Most Sacramentans have at some point driven past the boastful marketing slogan on the glimmering silver water tower while heading north on Interstate 5.
It proclaims the region as “America’s Farm To Fork Capital,” a nod to the valley’s admittedly generous, multibillion-dollar agricultural bounty of more than 250 diverse crops. But a new survey released Monday by CapRadio, Valley Vision and Sacramento State’s Institute for Social Research suggests that food access and systems in the region are not inclusive of all Sacramentans, especially residents of color.
“A major takeaway is that we do have many food and agricultural strengths in our region,” Valley Vision CEO Evan Schmidt said of the poll. “But there's a lot of work left to be done to increase food access, to enhance the local farm to community to individual connection and to reduce disparities.”
Food insecurity in Sacramento is also greater than the United States average, a key finding.
“We had 16% [of survey respondents] overall who were in that rating of low or very low food security, which is higher than the U.S. average of around 12%,” Schmidt explained.
The survey also found that 25% of respondents reported using food assistance programs, and almost half had to tap into pandemic stimulus money to buy food that they otherwise couldn't afford. And more than one-third of residents ages 18 to 34 reported using food-assistance programs.
The distance people have to travel to access food assistance is also an issue, with 35% of those surveyed saying it takes more than 15 minutes to get to places that help them with food.
And the “buy local” campaign is not one that has included residents across race, age and income.
“We found that white, older and higher-income respondents were more likely to knowingly buy local, so kind of indicating that buying locally is more of a privilege than a standard practice,” Schmidt said.
Asian American and Pacific Islander, Latino and Latina residents said they prefer to shop for food at stores that specialize in products for their culture, religion or nationality. But 13% of overall respondents say it is difficult to access these stores, with AAPI respondents (25%) most likely to say it's hard to get these traditional, cultural foods in Sacramento.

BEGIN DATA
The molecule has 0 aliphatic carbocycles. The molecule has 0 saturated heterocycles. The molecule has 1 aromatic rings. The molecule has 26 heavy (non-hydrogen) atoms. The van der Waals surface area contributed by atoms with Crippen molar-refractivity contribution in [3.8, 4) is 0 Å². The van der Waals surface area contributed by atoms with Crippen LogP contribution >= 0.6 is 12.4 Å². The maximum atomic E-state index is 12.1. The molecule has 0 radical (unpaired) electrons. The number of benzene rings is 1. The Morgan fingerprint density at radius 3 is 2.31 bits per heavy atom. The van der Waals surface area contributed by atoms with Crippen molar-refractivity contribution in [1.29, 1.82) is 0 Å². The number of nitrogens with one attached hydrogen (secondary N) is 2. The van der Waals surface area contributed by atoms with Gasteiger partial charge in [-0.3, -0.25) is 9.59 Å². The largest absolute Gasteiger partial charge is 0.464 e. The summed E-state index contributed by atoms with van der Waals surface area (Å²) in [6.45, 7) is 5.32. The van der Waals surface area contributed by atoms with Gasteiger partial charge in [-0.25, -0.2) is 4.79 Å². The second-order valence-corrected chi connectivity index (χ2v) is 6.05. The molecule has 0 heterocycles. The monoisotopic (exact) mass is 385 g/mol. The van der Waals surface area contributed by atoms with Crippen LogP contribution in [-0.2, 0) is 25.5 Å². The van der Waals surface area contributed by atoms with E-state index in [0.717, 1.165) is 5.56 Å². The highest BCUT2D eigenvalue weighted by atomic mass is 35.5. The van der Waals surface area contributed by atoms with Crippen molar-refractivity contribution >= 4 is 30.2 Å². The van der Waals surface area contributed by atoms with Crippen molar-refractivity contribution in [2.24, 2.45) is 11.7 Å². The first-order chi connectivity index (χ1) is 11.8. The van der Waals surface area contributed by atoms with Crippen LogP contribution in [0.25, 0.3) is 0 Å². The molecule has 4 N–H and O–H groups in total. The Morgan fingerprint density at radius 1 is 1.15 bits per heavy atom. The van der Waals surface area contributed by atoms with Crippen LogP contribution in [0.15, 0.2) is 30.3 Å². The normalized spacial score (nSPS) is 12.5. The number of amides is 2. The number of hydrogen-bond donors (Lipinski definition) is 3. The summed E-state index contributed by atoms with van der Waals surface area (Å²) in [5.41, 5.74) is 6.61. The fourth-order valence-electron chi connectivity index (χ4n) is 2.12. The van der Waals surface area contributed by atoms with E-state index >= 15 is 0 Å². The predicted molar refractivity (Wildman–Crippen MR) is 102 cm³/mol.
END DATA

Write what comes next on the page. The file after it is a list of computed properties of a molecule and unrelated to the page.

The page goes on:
Community gardens and access to homegrown foods and agriculture play a crucial role in Sacramento. A majority of residents of color valued the importance of these gardens. However, fewer than half of all of those who answered the survey have a garden on their property or access to one.
Still, when it comes to Sacramento’s water tower and the “Farm to Fork” brand, a majority of residents feel positively, according to the survey, including more than half of small town or rural residents in the region.
Schmidt with Valley Vision says a goal from the survey will be to develop solutions.
“These findings can help create a roadmap for how we can make systemic change to fundamentally improve these experiences,” she said, adding that Valley Vision has partnered with the Sacramento Region Community Foundation to create a food systems action plan. “It's really designed to strategically advance programs, policies and invite investment to support good system resilience.”
A few ways to improve food security, according to the plan, could include funding efforts to increase enrollment in CalFresh, a statewide program that helps low income residents purchase food; additional financial support for food banks and expanding investment in community gardens and food aid in communities of color.
The city of Sacramento has also launched a task force to focus on “food justice,” with the goal of serving communities disproportionately affected by the pandemic with nutritious and culturally appropriate homegrown foods.
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